I am going through the same thing. I tried to figure out what I did wrong or not enough of. He is so non chelant about this topic. He is a great provider and wonderful Dad. He just has no interest in our intimate life. Yes, we have sex but his mind is not there! I cannot compete with all of these woman and this one man he seems to sneak and call in we hours of the night. It's driving me crazy. I am on medicine and have 3 kids to raise. I do not want to start over either, but I must break this cycle. If I notice it, what all do my kids know? I just want to know what to do in the mean time. I have been a stay at home mom and have no skill or trade other than obviously driving my husband away. I still am in love with him but realizes he does not want this life and is not man enough to admit it. I would be fine as long as whatever decision he made would not involve any more hurt on me. I already know that we will not peacefully seperate, he is too prideful for that. But do I continue to walk around like Mary Poppins as if everything is O.K, just so I don't upset him and lead him farther away? Or do I continue to force him to see that he has an addiction and problem????

woman.anonymous7 said...

confused88 - I'm very sorry to hear about what you're going through. It sounds difficult and painful.

I've tried to keep from giving advice on my blog, because we each will find our own answers. However I highly recommend the book I'm reading right now, Mending A Shattered Heart: A Guide for Partners of Sex Addicts. It will give you a very good overview of the things that we face as partners of sex addicts.

I also recommend a 12-step group (SAnon, Alanon or other) and/or some other kind of outside support for you.

There are also many other blogs, a few of which are listed on mine, in which other partners are sharing their experiences. Often I see myself in other peoples' experiences and am able to find my own answers that way.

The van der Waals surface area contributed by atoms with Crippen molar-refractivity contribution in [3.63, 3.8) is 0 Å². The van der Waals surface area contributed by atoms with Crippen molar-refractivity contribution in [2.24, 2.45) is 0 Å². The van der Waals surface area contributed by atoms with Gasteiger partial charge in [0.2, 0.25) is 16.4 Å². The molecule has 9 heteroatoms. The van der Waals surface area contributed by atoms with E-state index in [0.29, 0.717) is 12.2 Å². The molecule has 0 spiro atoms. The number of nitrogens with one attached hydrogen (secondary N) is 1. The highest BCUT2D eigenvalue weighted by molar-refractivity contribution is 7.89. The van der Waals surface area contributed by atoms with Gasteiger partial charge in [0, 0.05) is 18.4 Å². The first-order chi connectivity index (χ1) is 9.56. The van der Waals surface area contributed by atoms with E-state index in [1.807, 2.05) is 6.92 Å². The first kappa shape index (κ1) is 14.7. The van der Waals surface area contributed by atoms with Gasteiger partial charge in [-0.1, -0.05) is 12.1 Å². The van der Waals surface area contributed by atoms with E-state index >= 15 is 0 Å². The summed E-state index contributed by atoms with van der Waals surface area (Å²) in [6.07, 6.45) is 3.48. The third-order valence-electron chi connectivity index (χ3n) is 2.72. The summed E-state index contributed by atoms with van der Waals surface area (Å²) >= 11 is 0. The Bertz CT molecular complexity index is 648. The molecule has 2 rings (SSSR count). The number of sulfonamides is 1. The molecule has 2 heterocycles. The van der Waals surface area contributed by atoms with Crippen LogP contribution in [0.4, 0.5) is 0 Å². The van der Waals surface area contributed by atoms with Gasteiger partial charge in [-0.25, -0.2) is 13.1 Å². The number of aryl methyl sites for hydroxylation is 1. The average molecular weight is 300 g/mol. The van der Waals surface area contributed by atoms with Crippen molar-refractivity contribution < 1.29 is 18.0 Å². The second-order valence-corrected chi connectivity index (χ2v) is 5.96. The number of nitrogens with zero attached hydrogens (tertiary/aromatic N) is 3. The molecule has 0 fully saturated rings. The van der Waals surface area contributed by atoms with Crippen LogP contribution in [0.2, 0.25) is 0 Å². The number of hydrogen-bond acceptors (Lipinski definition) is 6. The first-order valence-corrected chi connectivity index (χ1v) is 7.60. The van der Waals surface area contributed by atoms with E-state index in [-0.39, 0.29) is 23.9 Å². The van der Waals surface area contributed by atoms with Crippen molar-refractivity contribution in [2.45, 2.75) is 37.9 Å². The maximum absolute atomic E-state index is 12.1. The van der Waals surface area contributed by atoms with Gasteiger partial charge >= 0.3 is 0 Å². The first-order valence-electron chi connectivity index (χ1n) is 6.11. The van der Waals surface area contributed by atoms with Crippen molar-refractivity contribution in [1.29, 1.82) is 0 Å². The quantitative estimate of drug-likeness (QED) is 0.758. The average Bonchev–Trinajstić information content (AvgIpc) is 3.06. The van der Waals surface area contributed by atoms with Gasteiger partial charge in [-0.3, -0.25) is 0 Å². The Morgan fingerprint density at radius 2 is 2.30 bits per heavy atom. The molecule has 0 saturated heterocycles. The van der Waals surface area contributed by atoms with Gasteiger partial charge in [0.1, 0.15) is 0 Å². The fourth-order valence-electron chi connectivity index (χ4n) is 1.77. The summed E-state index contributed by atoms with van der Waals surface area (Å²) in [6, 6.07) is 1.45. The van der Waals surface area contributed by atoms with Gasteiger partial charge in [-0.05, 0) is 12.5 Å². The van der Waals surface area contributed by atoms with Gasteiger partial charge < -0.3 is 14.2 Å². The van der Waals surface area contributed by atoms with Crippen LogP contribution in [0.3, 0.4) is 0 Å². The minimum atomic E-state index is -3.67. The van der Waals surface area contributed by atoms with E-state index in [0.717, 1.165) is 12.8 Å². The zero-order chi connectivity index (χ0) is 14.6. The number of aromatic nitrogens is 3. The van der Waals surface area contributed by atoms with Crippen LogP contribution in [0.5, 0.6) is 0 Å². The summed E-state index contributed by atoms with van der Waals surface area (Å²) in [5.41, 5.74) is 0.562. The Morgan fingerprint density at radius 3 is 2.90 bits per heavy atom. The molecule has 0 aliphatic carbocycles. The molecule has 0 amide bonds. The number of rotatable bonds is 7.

I wish you the best.

Carrie Riffee said...

My husband has been a sex addict since the age of 10. I often wonder if he will ever find recovery. I was finally beginning to trust again until yesterday when he told me a coworker enabled the WiFi on his phone. For 2 days he's been looking at porn. He tried to make it better by saying " I could have hid this for months." I'm sick to my stomach, I'm so disgusted I can't even look at him or talk to him.

woman.anonymous7 said...

Hi, Carrie - I'm sorry. That sounds really disappointing. In my experience trust has been such a difficult thing to rebuild. It's definitely possible, but it takes time. And what Husband (or his addict) doesn't realize is that one breach of trust can dismantle weeks, months, or even years of progress. For me, trust feels so fundamental to intimacy. My response to a breach of trust in my relationship now is to immediately disconnect emotionally. It's a defensive response that just happens. And then I have to go through the process of re-examining my choice to stay with Husband to determine if it's still the right choice. And if so, then I have to go through the reconnection process to feel truly intimate again. All that takes time.

We recently went through a pretty bad breach of trust when I found out he was lying to me about drinking. After all our years of therapy and all the rebuilt trust, it was pretty devastating. I felt like I was spiraling downward for at least a week. I was anxious, on edge, distracted. I couldn't seem to get to a place of any clarity. I felt empty and brittle, and deeply sad.

We're very lucky to have good health insurance. So Husband went back into therapy and started going to AA. We scheduled an appointment with our couples therapist who is a Certified Sex Addiction Therapist (CSAT.) And I found myself an individual therapist as well. I've done a lot of growth as a result of being married to an addict, and it's clear that there's still room for more. And that's good. I can see how far I've come (I don't feel dismantled by this breach of trust, just sad,) and I'm ready to start filling in the detail, going deeper into healing myself. So, as many have joked on this blog, another fucking growth opportunity.

Once again, we're making progress. And I'm glad to be back in individual therapy to start pushing myself out of my comfort zone into boldly taking care of myself. And I'm glad to be going back for a visit to our couples therapist who always helps us get to the heart of issues that are festering. (Husband can still be hard for me to communicate with. As is often the case, our "issues" are interlocked, and he presents me with things that are hard for me and I think I do the same for him.)

I hope you have a support system, because that's what has made healing and growth possible for me.

Take care. I wish you the best.